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does. it comes out every year and it highlights in many ways what the scientists have put together as the best ways for this nation to deal with our drug problem. along with that it has a tremendous amount of influence at the state and local level because we have a lot of really smart people who really understand these issues very well, the policy or strategy is very helpful at the local level where those kinds of resources are not always available. internationally, it does have quite a bit of influence. in my visits with russia we have had a bilateral relationship with russia. four years ago i didn't know what a bilateral was but now i know all these things. with my counterpart, he is a real czar, i am befalls czar.
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i didn't where my sash is russia is a country where a million people are rejected a heroin. if you look at the drug problem and the health problems in russia and the reduction in longevity, these are all important issues that need to be addressed and they can't be addressed as we say in my business as a police chief that we will arrest our way out of this problem. we won't arrest our way out of the drug problems and we are never going to institutionalize our way out of the mental health challenges all of us face of is important to figure out ways to work together and that is why i am so honored and delighted to be here with all of you so let me tell you, i wouldn't be a good federal employee if i didn't have a few facts and figures to give you. people ask about the cost of our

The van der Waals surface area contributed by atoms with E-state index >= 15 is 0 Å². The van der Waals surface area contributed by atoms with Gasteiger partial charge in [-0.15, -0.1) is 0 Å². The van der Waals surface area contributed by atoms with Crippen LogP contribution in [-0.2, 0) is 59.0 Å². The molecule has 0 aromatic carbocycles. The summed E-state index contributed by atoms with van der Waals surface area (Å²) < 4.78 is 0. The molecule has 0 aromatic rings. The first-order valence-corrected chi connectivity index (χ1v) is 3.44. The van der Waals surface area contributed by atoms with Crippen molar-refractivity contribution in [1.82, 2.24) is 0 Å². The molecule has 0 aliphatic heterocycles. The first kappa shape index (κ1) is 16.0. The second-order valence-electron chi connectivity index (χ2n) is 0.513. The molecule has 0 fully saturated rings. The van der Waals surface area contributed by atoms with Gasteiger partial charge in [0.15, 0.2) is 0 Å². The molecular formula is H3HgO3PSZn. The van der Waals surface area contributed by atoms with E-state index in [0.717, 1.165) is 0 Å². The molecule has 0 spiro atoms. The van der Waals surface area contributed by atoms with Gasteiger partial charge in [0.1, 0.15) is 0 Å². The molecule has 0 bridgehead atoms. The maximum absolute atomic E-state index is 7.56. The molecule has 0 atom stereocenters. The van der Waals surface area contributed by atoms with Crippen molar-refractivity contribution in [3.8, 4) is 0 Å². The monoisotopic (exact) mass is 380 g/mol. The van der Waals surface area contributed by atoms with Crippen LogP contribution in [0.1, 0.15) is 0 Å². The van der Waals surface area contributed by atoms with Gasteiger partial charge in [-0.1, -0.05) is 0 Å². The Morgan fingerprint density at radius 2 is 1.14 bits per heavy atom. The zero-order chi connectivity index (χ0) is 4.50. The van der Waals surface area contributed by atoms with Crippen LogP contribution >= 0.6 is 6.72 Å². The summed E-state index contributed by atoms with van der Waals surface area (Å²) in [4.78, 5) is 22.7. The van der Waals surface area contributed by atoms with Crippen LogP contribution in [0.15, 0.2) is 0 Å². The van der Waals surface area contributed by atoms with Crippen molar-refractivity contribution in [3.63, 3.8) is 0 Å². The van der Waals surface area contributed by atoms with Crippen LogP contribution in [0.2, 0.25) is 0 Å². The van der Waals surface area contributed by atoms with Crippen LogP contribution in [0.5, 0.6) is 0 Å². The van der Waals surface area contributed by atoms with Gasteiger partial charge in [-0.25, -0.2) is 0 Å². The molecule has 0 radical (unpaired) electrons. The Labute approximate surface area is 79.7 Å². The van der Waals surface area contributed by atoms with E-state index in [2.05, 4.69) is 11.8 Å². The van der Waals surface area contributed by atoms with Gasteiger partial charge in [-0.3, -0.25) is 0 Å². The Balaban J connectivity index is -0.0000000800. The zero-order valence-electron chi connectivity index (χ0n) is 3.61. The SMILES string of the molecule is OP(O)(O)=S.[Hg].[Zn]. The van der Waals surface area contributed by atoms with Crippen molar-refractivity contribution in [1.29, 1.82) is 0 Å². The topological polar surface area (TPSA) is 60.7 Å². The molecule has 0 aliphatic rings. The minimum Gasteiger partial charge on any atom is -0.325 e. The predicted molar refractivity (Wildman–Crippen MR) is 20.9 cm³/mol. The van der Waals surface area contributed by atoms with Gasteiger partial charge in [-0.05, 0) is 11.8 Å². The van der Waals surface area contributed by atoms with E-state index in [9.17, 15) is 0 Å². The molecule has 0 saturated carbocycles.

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drug problem. it is $193 billion a year, criminal justice costs, health care costs, lost productivity. there is the huge financial burden this country pays as a result of drug problems that of course we also know there is a huge burden we all bear too and that is loss of life, the acts of violence, many things that also occur and the real tragedies and when we look at our problems with prescription drugs which many of you are all too familiar with and loss of 16,000 lives mostly due to painkillers it is a significant problem. when i was first getting ready for confirmation and being briefed about issues i knew the drug law enforcement area i didn't understand as much as i do now about prevention and treatment but when i was being briefed, you do no more people died from drugs than gunshot
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wounds in this country and is driven by prescription drugs moseley and i was totally surprised. i said i was a police chief, i spent a lot of time paying attention to what harms people in my community and i didn't recognize the prescription drug problem. i went back and test a few of my colleagues and friends, judges, prosecutors, police chiefs and they were unaware of it but now we know more people die as a result of drug abuse than die in car crashes so relieve this issue is the number one cause of accidental death in this country but it is something we can do something about. i come from a profession that usually is not known for its optimism, known for its cynicism at times. i have to tell you in my four years i could not be more optimistic about figuring out ways we are working together to